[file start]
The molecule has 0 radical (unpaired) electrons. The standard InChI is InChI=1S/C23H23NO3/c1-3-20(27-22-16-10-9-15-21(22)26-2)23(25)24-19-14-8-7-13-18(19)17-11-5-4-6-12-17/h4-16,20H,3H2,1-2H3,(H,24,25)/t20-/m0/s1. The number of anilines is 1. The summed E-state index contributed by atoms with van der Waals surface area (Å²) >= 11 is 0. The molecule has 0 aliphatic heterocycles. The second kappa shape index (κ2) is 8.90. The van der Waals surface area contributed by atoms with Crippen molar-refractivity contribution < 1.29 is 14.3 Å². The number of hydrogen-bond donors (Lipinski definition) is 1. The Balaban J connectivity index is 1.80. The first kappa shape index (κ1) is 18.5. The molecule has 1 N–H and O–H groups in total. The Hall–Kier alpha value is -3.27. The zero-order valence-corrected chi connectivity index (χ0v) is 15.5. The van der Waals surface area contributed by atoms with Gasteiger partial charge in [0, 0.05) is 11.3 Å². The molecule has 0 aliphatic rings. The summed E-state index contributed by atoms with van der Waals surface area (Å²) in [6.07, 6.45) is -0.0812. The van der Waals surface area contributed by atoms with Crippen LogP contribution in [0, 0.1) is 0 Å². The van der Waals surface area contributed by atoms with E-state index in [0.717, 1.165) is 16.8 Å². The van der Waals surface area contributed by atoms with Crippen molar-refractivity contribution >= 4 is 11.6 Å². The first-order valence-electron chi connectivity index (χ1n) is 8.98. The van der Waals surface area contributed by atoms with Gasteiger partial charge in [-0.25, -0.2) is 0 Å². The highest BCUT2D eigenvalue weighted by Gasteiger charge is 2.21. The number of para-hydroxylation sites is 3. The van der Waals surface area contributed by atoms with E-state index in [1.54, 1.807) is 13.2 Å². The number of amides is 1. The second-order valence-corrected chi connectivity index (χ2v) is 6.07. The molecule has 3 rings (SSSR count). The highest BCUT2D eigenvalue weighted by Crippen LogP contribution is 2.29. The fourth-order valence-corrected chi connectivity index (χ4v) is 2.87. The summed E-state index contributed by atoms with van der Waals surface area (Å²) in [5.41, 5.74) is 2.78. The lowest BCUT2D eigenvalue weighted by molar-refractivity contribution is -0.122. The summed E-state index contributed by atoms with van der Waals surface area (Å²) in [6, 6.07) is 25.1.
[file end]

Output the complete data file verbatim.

The molecule has 0 radical (unpaired) electrons. The standard InChI is InChI=1S/C23H23NO3/c1-3-20(27-22-16-10-9-15-21(22)26-2)23(25)24-19-14-8-7-13-18(19)17-11-5-4-6-12-17/h4-16,20H,3H2,1-2H3,(H,24,25)/t20-/m0/s1. The number of anilines is 1. The summed E-state index contributed by atoms with van der Waals surface area (Å²) >= 11 is 0. The molecule has 0 aliphatic heterocycles. The second kappa shape index (κ2) is 8.90. The van der Waals surface area contributed by atoms with Crippen molar-refractivity contribution < 1.29 is 14.3 Å². The number of hydrogen-bond donors (Lipinski definition) is 1. The Balaban J connectivity index is 1.80. The first kappa shape index (κ1) is 18.5. The molecule has 1 N–H and O–H groups in total. The Hall–Kier alpha value is -3.27. The zero-order valence-corrected chi connectivity index (χ0v) is 15.5. The van der Waals surface area contributed by atoms with Gasteiger partial charge in [0, 0.05) is 11.3 Å². The molecule has 0 aliphatic rings. The summed E-state index contributed by atoms with van der Waals surface area (Å²) in [6.07, 6.45) is -0.0812. The van der Waals surface area contributed by atoms with Crippen LogP contribution in [0, 0.1) is 0 Å². The van der Waals surface area contributed by atoms with E-state index in [0.717, 1.165) is 16.8 Å². The van der Waals surface area contributed by atoms with Crippen molar-refractivity contribution >= 4 is 11.6 Å². The first-order valence-electron chi connectivity index (χ1n) is 8.98. The van der Waals surface area contributed by atoms with Gasteiger partial charge in [-0.25, -0.2) is 0 Å². The highest BCUT2D eigenvalue weighted by Gasteiger charge is 2.21. The number of para-hydroxylation sites is 3. The van der Waals surface area contributed by atoms with E-state index in [1.54, 1.807) is 13.2 Å². The number of amides is 1. The second-order valence-corrected chi connectivity index (χ2v) is 6.07. The molecule has 3 rings (SSSR count). The highest BCUT2D eigenvalue weighted by Crippen LogP contribution is 2.29. The fourth-order valence-corrected chi connectivity index (χ4v) is 2.87. The summed E-state index contributed by atoms with van der Waals surface area (Å²) in [5.41, 5.74) is 2.78. The lowest BCUT2D eigenvalue weighted by molar-refractivity contribution is -0.122. The summed E-state index contributed by atoms with van der Waals surface area (Å²) in [6, 6.07) is 25.1.